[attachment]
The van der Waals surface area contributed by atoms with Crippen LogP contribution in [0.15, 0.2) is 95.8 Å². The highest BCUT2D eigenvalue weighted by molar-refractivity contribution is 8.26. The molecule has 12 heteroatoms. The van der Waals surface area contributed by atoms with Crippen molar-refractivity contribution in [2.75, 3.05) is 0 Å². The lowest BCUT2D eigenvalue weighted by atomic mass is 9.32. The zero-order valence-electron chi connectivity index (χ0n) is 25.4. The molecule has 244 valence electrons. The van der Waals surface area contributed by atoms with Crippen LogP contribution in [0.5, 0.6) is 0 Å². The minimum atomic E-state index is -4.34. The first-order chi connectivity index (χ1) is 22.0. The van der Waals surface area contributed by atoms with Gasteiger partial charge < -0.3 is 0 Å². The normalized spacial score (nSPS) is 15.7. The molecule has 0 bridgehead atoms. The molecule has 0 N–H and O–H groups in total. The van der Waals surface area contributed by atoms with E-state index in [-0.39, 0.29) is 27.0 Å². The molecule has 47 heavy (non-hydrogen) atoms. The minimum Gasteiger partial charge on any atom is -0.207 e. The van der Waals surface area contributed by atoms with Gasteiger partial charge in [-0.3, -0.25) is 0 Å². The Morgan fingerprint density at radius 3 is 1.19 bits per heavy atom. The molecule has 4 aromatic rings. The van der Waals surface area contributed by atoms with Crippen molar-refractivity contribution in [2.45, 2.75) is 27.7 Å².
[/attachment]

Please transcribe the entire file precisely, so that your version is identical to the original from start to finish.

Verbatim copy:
The van der Waals surface area contributed by atoms with Crippen LogP contribution in [0.15, 0.2) is 95.8 Å². The highest BCUT2D eigenvalue weighted by molar-refractivity contribution is 8.26. The molecule has 12 heteroatoms. The van der Waals surface area contributed by atoms with Crippen molar-refractivity contribution in [2.75, 3.05) is 0 Å². The lowest BCUT2D eigenvalue weighted by atomic mass is 9.32. The zero-order valence-electron chi connectivity index (χ0n) is 25.4. The molecule has 244 valence electrons. The van der Waals surface area contributed by atoms with Crippen LogP contribution in [0.5, 0.6) is 0 Å². The minimum atomic E-state index is -4.34. The first-order chi connectivity index (χ1) is 22.0. The van der Waals surface area contributed by atoms with Gasteiger partial charge < -0.3 is 0 Å². The normalized spacial score (nSPS) is 15.7. The molecule has 0 bridgehead atoms. The molecule has 0 N–H and O–H groups in total. The van der Waals surface area contributed by atoms with E-state index in [-0.39, 0.29) is 27.0 Å². The molecule has 47 heavy (non-hydrogen) atoms. The minimum Gasteiger partial charge on any atom is -0.207 e. The van der Waals surface area contributed by atoms with Gasteiger partial charge in [-0.3, -0.25) is 0 Å². The Morgan fingerprint density at radius 3 is 1.19 bits per heavy atom. The molecule has 4 aromatic rings. The van der Waals surface area contributed by atoms with Crippen molar-refractivity contribution in [2.45, 2.75) is 27.7 Å².